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Oaken Acres serves record number of animals

Published: Tuesday, Jan. 21, 2014 5:30 a.m. CDT

SYCAMORE – Oaken Acres Wildlife Center in rural Sycamore had its busiest year ever in 2013, taking in about 520 injured and orphaned wild animals. The biggest increase in numbers came in raptors, opossums and coyote pups.

“Our release rates – the number of animals we successfully returned to the wild – were in line with the best rehab centers in the U.S.,” director of operations Christy Gerbitz said. “Our personnel can be very proud of the work they did.”

Favorite stories included the “miracle save” of a fawn struck by a car on Greenwood Acres Drive in DeKalb and left for dead. The unconscious fawn was rescued by an elderly couple, triaged at Prairie View Animal Hospital and spent several days semi-conscious. One day, still bruised and with one eye swollen shut, he stood up and began eating and drinking on his own. Within days he was in an outdoor pen with four other fawns, and he was released last fall.

Then there was Igor, the Canada gosling that was probably “rescued” by a well-intended but uninformed individual. He was suffering from metabolic bone disease as a result of an inadequate diet, and was barely able to support himself, let alone walk or swim. With weeks of good food, sunlight and exercise in an outdoor pen, Igor didn’t catch up to his fellow goslings in size, but was definitely good to go at the end of August.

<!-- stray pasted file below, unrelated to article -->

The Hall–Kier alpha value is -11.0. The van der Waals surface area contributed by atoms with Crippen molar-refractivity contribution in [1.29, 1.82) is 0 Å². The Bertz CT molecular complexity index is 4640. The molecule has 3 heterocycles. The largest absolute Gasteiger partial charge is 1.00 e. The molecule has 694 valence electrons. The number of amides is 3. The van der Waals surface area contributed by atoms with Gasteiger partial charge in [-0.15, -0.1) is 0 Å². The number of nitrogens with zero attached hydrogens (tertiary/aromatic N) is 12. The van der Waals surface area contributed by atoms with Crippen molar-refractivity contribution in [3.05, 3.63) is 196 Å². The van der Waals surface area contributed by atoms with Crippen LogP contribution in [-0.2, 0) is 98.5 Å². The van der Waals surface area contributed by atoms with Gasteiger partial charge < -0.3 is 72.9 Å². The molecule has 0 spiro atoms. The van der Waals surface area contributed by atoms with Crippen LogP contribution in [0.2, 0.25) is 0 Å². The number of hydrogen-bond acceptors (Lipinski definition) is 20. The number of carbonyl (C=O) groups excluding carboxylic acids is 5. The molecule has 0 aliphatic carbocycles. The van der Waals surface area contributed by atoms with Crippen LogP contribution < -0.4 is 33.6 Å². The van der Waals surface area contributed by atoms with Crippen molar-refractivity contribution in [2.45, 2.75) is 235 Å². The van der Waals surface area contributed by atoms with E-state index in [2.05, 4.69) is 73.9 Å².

And no one at Oaken Acres will forget the snowy owl that was hit by a car in DeKalb. The owl healed better than anyone expected and was released after nine months of rehabilitation.

“There’s no doubt that the need for wildlife services in our county is tremendous,” Oaken Acres founder and director Kathy Stelford said. Oaken Acres is the only local facility licensed to provide wildlife rehabilitation services.

Board member Lisa Gurman knows the need for these services firsthand.

“So many times I talk to people who have come into contact with injured or orphaned wildlife and they have no idea what to do,” she said. “If you have been in that situation before, it can leave you feeling pretty helpless. Few people realize this community service is right in the area and capable of caring for the animal until it can be released.”

In 2014, Oaken Acres will offer educational programs featuring live birds of prey, and is applying for special permits to treat endangered and threatened species, including bald eagles. A fundraiser, the second annual “Babies Gone WILD!” will be held April 26.

“We have an endless list of projects and dreams for wildlife at Oaken Acres,” Stelford said. “Unfortunately, we don’t have an endless supply of money. Like most charitable organizations, Oaken Acres dreams are only limited by dollars, and that’s where anyone who cares about wildlife, can help.”

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